It's kiddie season at the movies, and children are everywhere you look: brandishing machine guns in Blood Diamond, fighting for their lives in the desert in Babel, suffering from mortal wounds in Pan's Labyrinth, being blown to bits in Deja Vu, sleeping in public toilets in The Pursuit of Happyness and getting massacred in The Nativity Story.
Hollywood historically has steered away from depicting children in peril, typically limiting any life-or-death struggles to cartoonishly violent genre films such as The Shining, Aliens and Terminator 2: Judgment Day. But as this new batch of movies underscores, the old rules of childhood engagement are rapidly evolving. Instead of consigning children to the periphery of horrific realities, these films are dragging kids - preteens to toddlers - right into the middle of the mayhem.
In a way, the movies are reworking the troubling narratives laid out ages ago in the works of the Brothers Grimm, Hans Christian Andersen and Charles Dickens. And like those authors, some of the filmmakers are using children to make political points. Others find that putting children into jeopardy gives their dramas more of an emotional wallop.
But even for a generation of viewers desensitized by a 24/7 stream of broadband brutality from sources as divergent as the Iraq war and the Ultimate Fighting Championship, some of these movie scenes may prove difficult to stomach.
"These are not your father's fairy tales," says Guillermo del Toro, the writer-director of Pan's Labyrinth, whose opening shot features an 11-year-old girl apparently dying from a gunshot wound.
Some of the most troubling imperiled kid scenarios unfold in Babel, a drama featuring four seemingly unrelated but ultimately intersecting stories. In one, two small American children are abandoned in the desert with their nanny but no food or water; in another, two young Moroccan brothers shoot a rifle with catastrophic results.
"I wrote Babel from the point of view of a father, and the pain that you feel when something goes wrong with your kid," says the film's screenwriter, Guillermo Arriaga. "The world is turning more and more individualistic, and solidarity is starting to break down between human beings. And children are the ones who are suffering the most. They don't have a way to defend themselves. They are in this world without asking how they came into it."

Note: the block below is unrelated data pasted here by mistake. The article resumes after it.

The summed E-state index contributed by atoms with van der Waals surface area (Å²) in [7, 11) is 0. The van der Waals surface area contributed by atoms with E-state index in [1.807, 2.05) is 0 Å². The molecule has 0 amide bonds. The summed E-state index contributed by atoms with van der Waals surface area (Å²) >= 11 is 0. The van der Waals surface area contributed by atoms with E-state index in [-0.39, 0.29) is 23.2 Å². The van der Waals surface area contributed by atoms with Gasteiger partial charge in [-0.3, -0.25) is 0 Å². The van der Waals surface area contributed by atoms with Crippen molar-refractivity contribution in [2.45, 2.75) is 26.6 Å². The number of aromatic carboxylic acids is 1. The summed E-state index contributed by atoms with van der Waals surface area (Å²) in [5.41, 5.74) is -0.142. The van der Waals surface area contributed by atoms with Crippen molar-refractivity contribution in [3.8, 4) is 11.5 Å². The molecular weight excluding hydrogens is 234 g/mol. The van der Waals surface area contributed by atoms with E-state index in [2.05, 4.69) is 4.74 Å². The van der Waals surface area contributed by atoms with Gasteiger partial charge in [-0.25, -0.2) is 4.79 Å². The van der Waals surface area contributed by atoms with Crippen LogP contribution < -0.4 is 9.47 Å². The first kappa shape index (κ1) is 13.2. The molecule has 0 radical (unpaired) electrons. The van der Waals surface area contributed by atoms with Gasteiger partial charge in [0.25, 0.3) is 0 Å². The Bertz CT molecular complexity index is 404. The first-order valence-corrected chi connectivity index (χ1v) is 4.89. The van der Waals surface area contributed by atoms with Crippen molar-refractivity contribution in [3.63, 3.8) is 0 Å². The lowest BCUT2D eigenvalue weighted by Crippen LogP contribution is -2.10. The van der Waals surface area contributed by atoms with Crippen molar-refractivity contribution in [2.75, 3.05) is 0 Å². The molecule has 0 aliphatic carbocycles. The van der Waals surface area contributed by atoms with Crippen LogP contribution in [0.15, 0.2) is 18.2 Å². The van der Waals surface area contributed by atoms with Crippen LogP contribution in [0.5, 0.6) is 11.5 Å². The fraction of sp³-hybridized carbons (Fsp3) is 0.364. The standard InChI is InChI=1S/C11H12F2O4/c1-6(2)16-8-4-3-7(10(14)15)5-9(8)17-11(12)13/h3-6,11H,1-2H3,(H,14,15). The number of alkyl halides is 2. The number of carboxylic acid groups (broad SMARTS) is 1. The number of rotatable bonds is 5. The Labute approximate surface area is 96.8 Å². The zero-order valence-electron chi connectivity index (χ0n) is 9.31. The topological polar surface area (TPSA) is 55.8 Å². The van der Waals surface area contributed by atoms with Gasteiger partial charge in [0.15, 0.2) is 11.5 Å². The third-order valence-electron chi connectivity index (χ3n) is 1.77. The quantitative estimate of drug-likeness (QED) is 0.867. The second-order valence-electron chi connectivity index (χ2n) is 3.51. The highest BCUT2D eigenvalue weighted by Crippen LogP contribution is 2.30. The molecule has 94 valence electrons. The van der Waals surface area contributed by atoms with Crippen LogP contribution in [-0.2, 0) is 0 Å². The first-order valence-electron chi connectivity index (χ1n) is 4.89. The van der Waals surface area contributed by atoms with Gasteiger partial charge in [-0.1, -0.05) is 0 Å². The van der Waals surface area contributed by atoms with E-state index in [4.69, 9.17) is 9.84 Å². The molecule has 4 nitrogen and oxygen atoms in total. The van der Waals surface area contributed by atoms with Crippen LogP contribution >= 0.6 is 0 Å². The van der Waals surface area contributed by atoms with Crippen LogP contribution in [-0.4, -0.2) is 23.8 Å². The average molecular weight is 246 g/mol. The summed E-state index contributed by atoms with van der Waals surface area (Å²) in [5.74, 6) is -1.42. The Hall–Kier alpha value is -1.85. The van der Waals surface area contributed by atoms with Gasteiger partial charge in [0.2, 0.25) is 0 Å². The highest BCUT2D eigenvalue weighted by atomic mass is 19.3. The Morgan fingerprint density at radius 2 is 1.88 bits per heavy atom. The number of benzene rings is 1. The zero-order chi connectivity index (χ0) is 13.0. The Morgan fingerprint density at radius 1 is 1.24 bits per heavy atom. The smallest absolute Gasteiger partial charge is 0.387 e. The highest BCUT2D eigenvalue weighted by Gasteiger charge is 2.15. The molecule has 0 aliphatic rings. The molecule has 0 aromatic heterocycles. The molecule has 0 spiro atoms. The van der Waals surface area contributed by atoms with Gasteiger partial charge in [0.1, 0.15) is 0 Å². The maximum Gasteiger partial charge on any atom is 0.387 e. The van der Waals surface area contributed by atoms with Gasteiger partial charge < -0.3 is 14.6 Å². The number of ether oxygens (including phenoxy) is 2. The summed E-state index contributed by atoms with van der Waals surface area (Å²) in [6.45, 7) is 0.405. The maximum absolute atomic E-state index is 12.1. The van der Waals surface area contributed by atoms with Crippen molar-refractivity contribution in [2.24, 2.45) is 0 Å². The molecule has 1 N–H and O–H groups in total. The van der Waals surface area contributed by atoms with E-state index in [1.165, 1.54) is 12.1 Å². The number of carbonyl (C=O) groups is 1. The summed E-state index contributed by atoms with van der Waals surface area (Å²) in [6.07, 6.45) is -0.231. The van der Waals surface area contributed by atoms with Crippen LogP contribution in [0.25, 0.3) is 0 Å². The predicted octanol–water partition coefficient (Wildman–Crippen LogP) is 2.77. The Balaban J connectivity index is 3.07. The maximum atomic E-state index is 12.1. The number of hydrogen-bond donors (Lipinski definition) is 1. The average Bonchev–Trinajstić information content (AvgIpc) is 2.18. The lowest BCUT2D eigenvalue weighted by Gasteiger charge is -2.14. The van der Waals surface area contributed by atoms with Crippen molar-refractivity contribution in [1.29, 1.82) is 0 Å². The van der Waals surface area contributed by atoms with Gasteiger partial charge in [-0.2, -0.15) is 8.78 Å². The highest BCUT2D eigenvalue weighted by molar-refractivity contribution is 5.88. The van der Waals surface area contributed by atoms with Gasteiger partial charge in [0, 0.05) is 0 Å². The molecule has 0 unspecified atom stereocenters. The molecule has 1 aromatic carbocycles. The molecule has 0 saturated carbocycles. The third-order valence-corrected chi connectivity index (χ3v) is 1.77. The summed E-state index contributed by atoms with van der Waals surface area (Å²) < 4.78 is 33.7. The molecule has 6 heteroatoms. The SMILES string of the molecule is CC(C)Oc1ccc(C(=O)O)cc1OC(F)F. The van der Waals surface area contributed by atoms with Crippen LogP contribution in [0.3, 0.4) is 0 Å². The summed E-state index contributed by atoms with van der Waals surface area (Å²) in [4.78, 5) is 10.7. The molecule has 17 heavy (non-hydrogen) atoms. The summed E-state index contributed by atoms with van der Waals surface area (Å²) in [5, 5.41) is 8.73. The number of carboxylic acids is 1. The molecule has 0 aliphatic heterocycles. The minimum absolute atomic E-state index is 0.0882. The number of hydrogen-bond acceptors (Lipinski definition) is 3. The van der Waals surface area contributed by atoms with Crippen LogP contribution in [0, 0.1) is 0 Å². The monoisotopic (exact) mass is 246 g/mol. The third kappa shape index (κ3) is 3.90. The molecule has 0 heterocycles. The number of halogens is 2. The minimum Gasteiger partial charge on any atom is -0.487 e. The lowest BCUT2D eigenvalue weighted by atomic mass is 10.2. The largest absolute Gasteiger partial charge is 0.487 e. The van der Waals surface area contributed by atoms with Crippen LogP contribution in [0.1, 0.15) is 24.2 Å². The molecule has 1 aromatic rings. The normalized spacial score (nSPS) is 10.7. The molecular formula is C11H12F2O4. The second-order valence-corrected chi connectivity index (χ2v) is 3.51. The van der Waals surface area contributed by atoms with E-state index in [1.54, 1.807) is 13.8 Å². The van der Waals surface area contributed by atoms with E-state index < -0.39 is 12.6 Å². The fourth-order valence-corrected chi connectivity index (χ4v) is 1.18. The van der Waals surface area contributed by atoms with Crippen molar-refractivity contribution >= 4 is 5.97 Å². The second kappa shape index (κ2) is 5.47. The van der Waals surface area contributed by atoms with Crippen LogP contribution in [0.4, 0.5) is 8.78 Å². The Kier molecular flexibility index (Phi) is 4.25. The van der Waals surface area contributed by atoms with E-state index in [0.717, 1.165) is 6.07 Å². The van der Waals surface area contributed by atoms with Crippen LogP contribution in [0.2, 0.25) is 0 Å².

Rather than concoct stories for shock value, Arriaga says some of the incidents involving Babel's children are directly drawn from real events. Mexican children as young as 6 months old, he says, are abandoned on the border and left to fend for themselves. "Of course it's terrifying. Of course it's horrifying," the screenwriter from Mexico City says. "But it happens."
Real-life depictions of children in dire circumstances turn up in several other movies. At the center of Blood Diamond, which opens Friday, stands a drama about an African diamond smuggler (Leonardo DiCaprio) battling his conscience. But the movie also focuses on Sierra Leone's civil war, in which children were taken from their families and forced into battle, where they killed other children.
The Pursuit of Happyness, which hits theaters Dec. 15, tells the real-life story of Christopher Gardner, a struggling San Francisco salesman of medical equipment who became homeless. While living on the streets, Gardner (Will Smith) labors to complete a stockbroker internship and care for his young son (Smith's own child, Jaden). In one sequence, Gardner can't find anywhere to sleep and must repair to a public bathroom, where he fashions a bed for his young son out of toilet paper.
"The movie is about how much the father can do to take all the pain," director Gabriele Muccino says. "When you have a child, everything becomes way more dramatic. You have to protect his integrity, save him from being affected by trauma. And you have to forget how much pain you're going through to be able to prevent a child's pain."
Still, not every filmmaker shares the director's protective attitude toward children.
When del Toro, the writer-director of Pan's Labyrinth, was putting together his first film, 1997's Mimic, he was warned by a marketing executive that the two things he couldn't do in an American movie were to kill dogs and children. He immediately added a scene in which one dog and two children die.
On hearing descriptions of the upcoming films, David Walsh, president of the National Institute on Media and the Family, worries that focusing on children in peril could amplify fears in a society that has already circled its wagons around the young. "The impact of this stream of movies will be to accentuate the 'mean world syndrome,' making parents and kids think that the world is a hostile place," says Walsh. "There is a real downside to that. As we get more protective of kids, we shield them from many important experiences - as we hover over them in protection, we're robbing them of opportunities to solve their own problems."